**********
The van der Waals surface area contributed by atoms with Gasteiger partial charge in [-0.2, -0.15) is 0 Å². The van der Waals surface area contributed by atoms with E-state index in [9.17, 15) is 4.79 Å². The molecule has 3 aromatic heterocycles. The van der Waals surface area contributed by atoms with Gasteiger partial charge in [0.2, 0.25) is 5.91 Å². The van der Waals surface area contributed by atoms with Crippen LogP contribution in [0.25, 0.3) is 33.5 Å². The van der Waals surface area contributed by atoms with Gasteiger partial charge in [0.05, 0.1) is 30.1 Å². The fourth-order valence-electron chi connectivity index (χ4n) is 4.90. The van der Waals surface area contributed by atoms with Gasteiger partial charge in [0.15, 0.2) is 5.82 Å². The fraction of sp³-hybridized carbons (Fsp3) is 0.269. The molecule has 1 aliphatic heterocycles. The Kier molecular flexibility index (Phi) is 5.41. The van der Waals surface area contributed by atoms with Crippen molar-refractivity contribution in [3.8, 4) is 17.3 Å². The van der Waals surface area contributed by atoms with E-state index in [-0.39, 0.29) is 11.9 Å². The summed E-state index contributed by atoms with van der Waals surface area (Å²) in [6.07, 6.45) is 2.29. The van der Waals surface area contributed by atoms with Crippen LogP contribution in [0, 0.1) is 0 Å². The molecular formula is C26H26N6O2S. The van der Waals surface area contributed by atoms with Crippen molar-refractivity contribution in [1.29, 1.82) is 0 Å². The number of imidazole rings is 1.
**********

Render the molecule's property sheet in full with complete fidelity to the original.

The van der Waals surface area contributed by atoms with Gasteiger partial charge in [-0.2, -0.15) is 0 Å². The van der Waals surface area contributed by atoms with E-state index in [9.17, 15) is 4.79 Å². The molecule has 3 aromatic heterocycles. The van der Waals surface area contributed by atoms with Gasteiger partial charge in [0.2, 0.25) is 5.91 Å². The van der Waals surface area contributed by atoms with Crippen LogP contribution in [0.25, 0.3) is 33.5 Å². The van der Waals surface area contributed by atoms with Gasteiger partial charge in [0.05, 0.1) is 30.1 Å². The fourth-order valence-electron chi connectivity index (χ4n) is 4.90. The van der Waals surface area contributed by atoms with Gasteiger partial charge in [0.15, 0.2) is 5.82 Å². The fraction of sp³-hybridized carbons (Fsp3) is 0.269. The molecule has 1 aliphatic heterocycles. The Kier molecular flexibility index (Phi) is 5.41. The van der Waals surface area contributed by atoms with Crippen molar-refractivity contribution in [3.8, 4) is 17.3 Å². The van der Waals surface area contributed by atoms with E-state index in [-0.39, 0.29) is 11.9 Å². The summed E-state index contributed by atoms with van der Waals surface area (Å²) in [6.07, 6.45) is 2.29. The van der Waals surface area contributed by atoms with Crippen LogP contribution in [0, 0.1) is 0 Å². The molecular formula is C26H26N6O2S. The van der Waals surface area contributed by atoms with Crippen molar-refractivity contribution in [1.29, 1.82) is 0 Å². The number of imidazole rings is 1.